In 2008, Tom Cruise was going through a bit of a rough patch, suffering from a small wave of bad publicity and general public discontent, which was strange for someone who was formerly one of the most beloved movie stars in the world. In what was either a stroke of luck or a stroke of genius, he signed on for the absurd Ben Stiller war comedy Tropic Thunder, playing a character who would somehow go on to be this iconic figure in comedy for years to come: the film studio executive Les Grossman.

Cruise is hysterical as the unpredictable and visually ridiculous Grossman because he seems to treat him with the same intensity and seriousness that he would bring to a non-comedic part. So when you see him in his weird fat suit with his giant hands and bald head, there’s a couple of seconds before you recognize him, and when you do, there’s that moment of “Omg it’s Tom Cruise” that is compounded when he keeps going and shouting into his phone without any impression that anything he’s doing is as hilarious as it is for us. It’s no wonder people came flocking back to the Cruisewagon after seeing him as Les Grossman. It was a reminder that he can take a break from taking himself uber seriously and also that he’s just so damn good at acting.

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6) Jerry Maguire

Jerry Maguire Tom Cruises 10 Greatest Movie Roles

Jerry Maguire was Cruise’s first effort with director Cameron Crowe, and it’s both more and less satisfying than their second collaboration in Vanilla Sky. It’s got the reputation it has today as a cheesy romantic comedy type movie with some reason. There is a lot of cornball and sappy moments that seem a little forced, a little cliché, and a little melodramatic, especially by today’s standards. We tend to hope that Oscar-nominated movies that lay on the romance these days have a pretty strong hook, first of all, but also tread very lightly when it comes to dealing with the romance, keeping it from getting too stale too quickly. Silver Linings Playbook was able to pull this off.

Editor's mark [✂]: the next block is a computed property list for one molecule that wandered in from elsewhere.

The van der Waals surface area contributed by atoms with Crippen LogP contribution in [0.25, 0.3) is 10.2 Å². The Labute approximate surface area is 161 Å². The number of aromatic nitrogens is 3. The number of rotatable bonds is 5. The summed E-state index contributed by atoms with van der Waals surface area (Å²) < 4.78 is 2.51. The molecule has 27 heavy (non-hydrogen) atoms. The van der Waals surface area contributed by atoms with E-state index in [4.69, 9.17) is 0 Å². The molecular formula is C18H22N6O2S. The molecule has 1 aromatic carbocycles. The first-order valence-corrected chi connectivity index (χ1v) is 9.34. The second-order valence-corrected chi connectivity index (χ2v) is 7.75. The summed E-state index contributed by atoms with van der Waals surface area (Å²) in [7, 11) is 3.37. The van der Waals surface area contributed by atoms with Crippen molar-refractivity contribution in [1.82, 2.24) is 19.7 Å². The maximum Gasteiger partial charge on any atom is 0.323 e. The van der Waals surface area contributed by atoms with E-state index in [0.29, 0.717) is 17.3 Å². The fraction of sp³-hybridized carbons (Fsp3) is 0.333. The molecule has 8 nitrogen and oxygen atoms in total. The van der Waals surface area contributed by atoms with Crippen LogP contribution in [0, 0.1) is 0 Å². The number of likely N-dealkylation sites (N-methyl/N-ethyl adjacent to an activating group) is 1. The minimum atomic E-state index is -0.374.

Ultimately, I think Jerry Maguire does too, and it’s as much a credit to Cruise’s lead performance as Bradley Cooper was fundamental to Silver Linings. The infamous “Show me the money” scene could be read as an indicator of the lengths to which Cruise will go to sell himself in a part, although by now he’s been afforded much more success than Jerry and is much less desperate, so it would seem. Cruise handles the emotional beats as well as he does the fast talking sports agent stuff, and brings some realism to a movie that very easily could have veered entirely into the schmaltz ditch.

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7) Rain Man

Rain Man Tom Cruises 10 Greatest Movie Roles

Another of Tom Cruise’s earlier work that demonstrated a depth exceeding some of his contemporaries, Rain Man was one of the first parts where Cruise was able to pull off the whole ’30-something guy acts like a teenager but a thing happens that makes him grow up real fast eventually’ thing, and he does it really convincingly. This is a movie where Dustin Hoffman is the brother who really gets to show off, exhibiting his familiarity with common traits among folks with autism ranging from charming to behaviorally difficult.

It’s a little like The Fighter where Christian Bale gets to be the eccentric one and puts in a performance that ignites the movie. Tom Cruise is Rain Man’s Mark Wahlberg: the straight man having to deal with Raymond’s unique abilities and inabilities. The depth he shows here has to therefore also be more subtle, and Cruise makes the bond between the two brothers emotionally real. The emotions are where he gets to be over the top, because Raymond doesn’t have the social skills to express his in an understandable way. It’s beautiful the way Raymond and Charlie balance each other here, and the same goes for Hoffman and Cruise in their work together.